Gardens of Bomarzo. Photo © Pixabay

6/ Gardens of Bomarzo
Bomarzo, Latium, Italy

The Gardens of Bomarzo (also known by the slightly contradicting names ‘Park of Monsters’ and ‘Holy Woods’) is one of the most estranging places in Italy. The park was built in 1547 and is dominated by scary-looking sculptures that stare at you wherever you go. Throughout the ages, the park became a forgotten corner of the world, until the Spanish surrealist Dalí visited the park and shot a short film here. Ever since, the Gardens of Bomarzo has gained a more prominent spot in pop culture. It was even the stage of a film adaptation of Lewis Carol’s Alice in Wonderland, and it isn’t hard to see why.

Les Jardins d’Étretat. Photo © Wikipedia

7/ Les Jardins d’Étretat
Étretat, Normandy, France

Les Jardins d’Étretat is as close as you can get to Alice’s Wonderland. The yard of curved hedges and great altitude gaps feels like an elegant maze of hidden secrets. Amidst the greenery, many a humongous, chubby head is taking a nap; some with a smile, others with a tormented gurn. From the tip of the whimsical garden, you have a beautiful view over the North Sea and the stunning cliffs. Take your time to strut, gaze and relax, but be careful in the proximity of intriguing rabbit holes, as they might just turn your world around.

Las Montañas de Anaga. Photo © Wikipedia

8/ Las Montañas de Anaga
Santa Cruz de Tenerife, Canary Islands, Spain

If it weren’t for mysterious woods and moss-covered forests, fairy-tale books would be a great deal thinner. Grandma, the goat family, the seven dwarfs… all possessed some real-estate in the grim shadow of the trees. On the island of Tenerife, you can walk through such an enchanted forest yourself. Its thick canopy keeps the light out, its labyrinth of trails disorientates you immediately and its humidity covers the valley with an ominous layer of fog. Enjoy a nice hike through the humongous woodland but – beware – you never know which mythical creatures or evil witches you might stumble upon behind the next tree.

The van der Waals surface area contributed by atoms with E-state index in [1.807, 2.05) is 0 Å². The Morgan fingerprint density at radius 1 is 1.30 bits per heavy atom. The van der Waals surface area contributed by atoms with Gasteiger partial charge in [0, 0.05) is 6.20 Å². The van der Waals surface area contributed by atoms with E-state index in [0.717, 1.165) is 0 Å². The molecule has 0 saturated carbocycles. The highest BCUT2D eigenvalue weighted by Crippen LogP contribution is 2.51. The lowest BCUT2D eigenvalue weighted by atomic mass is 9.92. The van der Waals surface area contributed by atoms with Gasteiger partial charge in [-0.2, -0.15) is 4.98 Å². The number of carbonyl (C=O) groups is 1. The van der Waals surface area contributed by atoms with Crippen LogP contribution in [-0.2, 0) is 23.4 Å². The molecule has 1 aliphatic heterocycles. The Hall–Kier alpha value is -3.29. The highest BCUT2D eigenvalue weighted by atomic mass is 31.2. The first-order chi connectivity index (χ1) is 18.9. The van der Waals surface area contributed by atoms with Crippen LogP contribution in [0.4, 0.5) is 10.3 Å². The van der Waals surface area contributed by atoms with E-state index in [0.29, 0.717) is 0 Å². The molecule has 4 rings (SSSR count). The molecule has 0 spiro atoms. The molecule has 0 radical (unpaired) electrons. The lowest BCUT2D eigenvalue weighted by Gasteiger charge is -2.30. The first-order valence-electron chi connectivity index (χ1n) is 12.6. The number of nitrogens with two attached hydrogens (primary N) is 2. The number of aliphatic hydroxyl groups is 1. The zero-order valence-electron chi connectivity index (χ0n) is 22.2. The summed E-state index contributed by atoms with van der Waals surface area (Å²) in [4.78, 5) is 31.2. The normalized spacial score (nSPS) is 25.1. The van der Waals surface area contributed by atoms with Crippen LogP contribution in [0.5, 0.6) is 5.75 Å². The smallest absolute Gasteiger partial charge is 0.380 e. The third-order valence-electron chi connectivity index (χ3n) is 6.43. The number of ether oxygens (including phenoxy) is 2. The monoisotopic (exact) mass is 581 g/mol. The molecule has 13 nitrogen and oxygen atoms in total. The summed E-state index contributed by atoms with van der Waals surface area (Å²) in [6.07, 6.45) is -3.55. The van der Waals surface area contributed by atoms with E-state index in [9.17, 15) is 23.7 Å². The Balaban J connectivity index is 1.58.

New Caledonian Barrier Reef. Photo © Dean Cropp

9/ New Caledonian Barrier Reef
New Caledonia, France

New Caledonia really is a magical place far, far away. As one of France’s most distant overseas territories, it is roughly a 25-hour flying-trip away from Paris. Nonetheless, it is worth your while as it is the home of one of the world’s most beautiful barrier reefs. Underneath the surface, divers and snorkelers discover a world of corals, anemones, tropical fishes and tortoises amongst which the little mermaid would fit nicely. The humongous reef surrounds all of Grande Terre – New Caledonia’s main island – and stretches up to 200 kilometres away from the shores. Unlike many other similar reefs, the one from New Caledonia is still in good health. Act, therefore, with the utmost respect and care if you decide to visit this underwater paradise.

Santa Maddalena. Photo © Unsplash

10/ Santa Maddalena
Santa Maddalena, South-Tyrol, Italy

Santa Maddalena is the textbook definition of a hamlet. Located in the shadow of the mighty Dolomites, the handful of houses and the cosy churches nearly disappear in their surroundings. There is no bank, here, no restaurant or no post office. Just houses for its 478 villagers and two picture-perfect churches. When on a visit, take your time to enjoy the solitude, breathe the fresh air and take a relaxing hike. On Sunday morning, you can join the rest of the villagers at the beautiful San Giovanni Church, a charming building about a kilometre from the tiny centre. When the fairytale-like solitude starts to drive you crazy, the vibrant city of Bolanzo is just a one-hour drive away.